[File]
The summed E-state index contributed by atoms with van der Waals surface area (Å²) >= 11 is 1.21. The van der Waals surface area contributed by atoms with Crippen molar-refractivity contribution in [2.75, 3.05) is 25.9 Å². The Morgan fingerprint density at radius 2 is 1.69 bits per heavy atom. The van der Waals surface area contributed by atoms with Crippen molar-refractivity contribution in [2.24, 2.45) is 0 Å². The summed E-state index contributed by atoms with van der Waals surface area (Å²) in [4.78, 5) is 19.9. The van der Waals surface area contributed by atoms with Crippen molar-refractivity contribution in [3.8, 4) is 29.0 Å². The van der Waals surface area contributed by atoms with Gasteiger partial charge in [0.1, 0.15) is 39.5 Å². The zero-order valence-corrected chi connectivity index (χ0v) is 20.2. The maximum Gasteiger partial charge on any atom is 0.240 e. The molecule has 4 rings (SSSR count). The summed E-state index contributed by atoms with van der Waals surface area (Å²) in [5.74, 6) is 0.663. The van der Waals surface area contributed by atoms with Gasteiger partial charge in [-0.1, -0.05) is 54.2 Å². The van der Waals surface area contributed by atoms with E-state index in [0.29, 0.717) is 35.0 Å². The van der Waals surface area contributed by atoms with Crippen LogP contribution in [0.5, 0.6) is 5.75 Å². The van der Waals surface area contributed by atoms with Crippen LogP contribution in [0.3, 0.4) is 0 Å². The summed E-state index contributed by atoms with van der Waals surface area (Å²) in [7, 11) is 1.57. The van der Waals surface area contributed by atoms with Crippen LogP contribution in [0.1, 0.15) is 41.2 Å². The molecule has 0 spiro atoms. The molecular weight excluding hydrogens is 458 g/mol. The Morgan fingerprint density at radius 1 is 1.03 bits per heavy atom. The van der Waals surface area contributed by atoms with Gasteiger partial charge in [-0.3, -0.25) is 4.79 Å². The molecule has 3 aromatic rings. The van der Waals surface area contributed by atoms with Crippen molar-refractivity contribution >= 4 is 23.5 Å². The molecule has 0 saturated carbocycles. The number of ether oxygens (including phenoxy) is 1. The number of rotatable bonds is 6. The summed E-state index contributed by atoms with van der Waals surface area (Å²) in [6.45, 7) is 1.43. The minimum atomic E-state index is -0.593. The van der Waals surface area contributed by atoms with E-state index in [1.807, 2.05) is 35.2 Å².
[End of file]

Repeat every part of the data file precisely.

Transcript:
The summed E-state index contributed by atoms with van der Waals surface area (Å²) >= 11 is 1.21. The van der Waals surface area contributed by atoms with Crippen molar-refractivity contribution in [2.75, 3.05) is 25.9 Å². The Morgan fingerprint density at radius 2 is 1.69 bits per heavy atom. The van der Waals surface area contributed by atoms with Crippen molar-refractivity contribution in [2.24, 2.45) is 0 Å². The summed E-state index contributed by atoms with van der Waals surface area (Å²) in [4.78, 5) is 19.9. The van der Waals surface area contributed by atoms with Crippen molar-refractivity contribution in [3.8, 4) is 29.0 Å². The van der Waals surface area contributed by atoms with Gasteiger partial charge in [0.1, 0.15) is 39.5 Å². The zero-order valence-corrected chi connectivity index (χ0v) is 20.2. The maximum Gasteiger partial charge on any atom is 0.240 e. The molecule has 4 rings (SSSR count). The summed E-state index contributed by atoms with van der Waals surface area (Å²) in [5.74, 6) is 0.663. The van der Waals surface area contributed by atoms with Gasteiger partial charge in [-0.1, -0.05) is 54.2 Å². The van der Waals surface area contributed by atoms with E-state index in [0.29, 0.717) is 35.0 Å². The van der Waals surface area contributed by atoms with Crippen LogP contribution in [0.5, 0.6) is 5.75 Å². The van der Waals surface area contributed by atoms with Crippen LogP contribution in [0.3, 0.4) is 0 Å². The summed E-state index contributed by atoms with van der Waals surface area (Å²) in [7, 11) is 1.57. The van der Waals surface area contributed by atoms with Crippen LogP contribution in [0.1, 0.15) is 41.2 Å². The molecule has 0 spiro atoms. The molecular weight excluding hydrogens is 458 g/mol. The Morgan fingerprint density at radius 1 is 1.03 bits per heavy atom. The van der Waals surface area contributed by atoms with Gasteiger partial charge in [-0.3, -0.25) is 4.79 Å². The molecule has 3 aromatic rings. The van der Waals surface area contributed by atoms with Crippen molar-refractivity contribution >= 4 is 23.5 Å². The molecule has 0 saturated carbocycles. The number of ether oxygens (including phenoxy) is 1. The number of rotatable bonds is 6. The summed E-state index contributed by atoms with van der Waals surface area (Å²) in [6.45, 7) is 1.43. The minimum atomic E-state index is -0.593. The van der Waals surface area contributed by atoms with E-state index in [1.807, 2.05) is 35.2 Å².